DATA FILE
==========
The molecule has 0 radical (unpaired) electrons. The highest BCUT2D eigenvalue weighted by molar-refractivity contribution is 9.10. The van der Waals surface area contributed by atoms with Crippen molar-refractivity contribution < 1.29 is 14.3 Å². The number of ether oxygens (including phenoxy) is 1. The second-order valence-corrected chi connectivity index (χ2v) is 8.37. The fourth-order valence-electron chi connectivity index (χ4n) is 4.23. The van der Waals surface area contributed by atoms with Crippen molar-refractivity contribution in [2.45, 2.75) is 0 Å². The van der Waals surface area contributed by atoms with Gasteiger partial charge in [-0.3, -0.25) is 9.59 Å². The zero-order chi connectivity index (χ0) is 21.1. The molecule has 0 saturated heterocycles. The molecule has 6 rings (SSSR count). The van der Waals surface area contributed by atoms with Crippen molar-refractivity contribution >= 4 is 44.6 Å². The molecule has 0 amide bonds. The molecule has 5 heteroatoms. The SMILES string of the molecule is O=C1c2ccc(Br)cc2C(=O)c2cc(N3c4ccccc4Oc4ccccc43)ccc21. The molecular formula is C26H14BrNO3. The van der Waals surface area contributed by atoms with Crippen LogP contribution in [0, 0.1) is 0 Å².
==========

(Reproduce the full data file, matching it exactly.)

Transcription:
The molecule has 0 radical (unpaired) electrons. The highest BCUT2D eigenvalue weighted by molar-refractivity contribution is 9.10. The van der Waals surface area contributed by atoms with Crippen molar-refractivity contribution < 1.29 is 14.3 Å². The number of ether oxygens (including phenoxy) is 1. The second-order valence-corrected chi connectivity index (χ2v) is 8.37. The fourth-order valence-electron chi connectivity index (χ4n) is 4.23. The van der Waals surface area contributed by atoms with Crippen molar-refractivity contribution in [2.45, 2.75) is 0 Å². The van der Waals surface area contributed by atoms with Gasteiger partial charge in [-0.3, -0.25) is 9.59 Å². The zero-order chi connectivity index (χ0) is 21.1. The molecule has 0 saturated heterocycles. The molecule has 6 rings (SSSR count). The van der Waals surface area contributed by atoms with Crippen molar-refractivity contribution >= 4 is 44.6 Å². The molecule has 0 amide bonds. The molecule has 5 heteroatoms. The SMILES string of the molecule is O=C1c2ccc(Br)cc2C(=O)c2cc(N3c4ccccc4Oc4ccccc43)ccc21. The molecular formula is C26H14BrNO3. The van der Waals surface area contributed by atoms with Crippen LogP contribution in [0, 0.1) is 0 Å².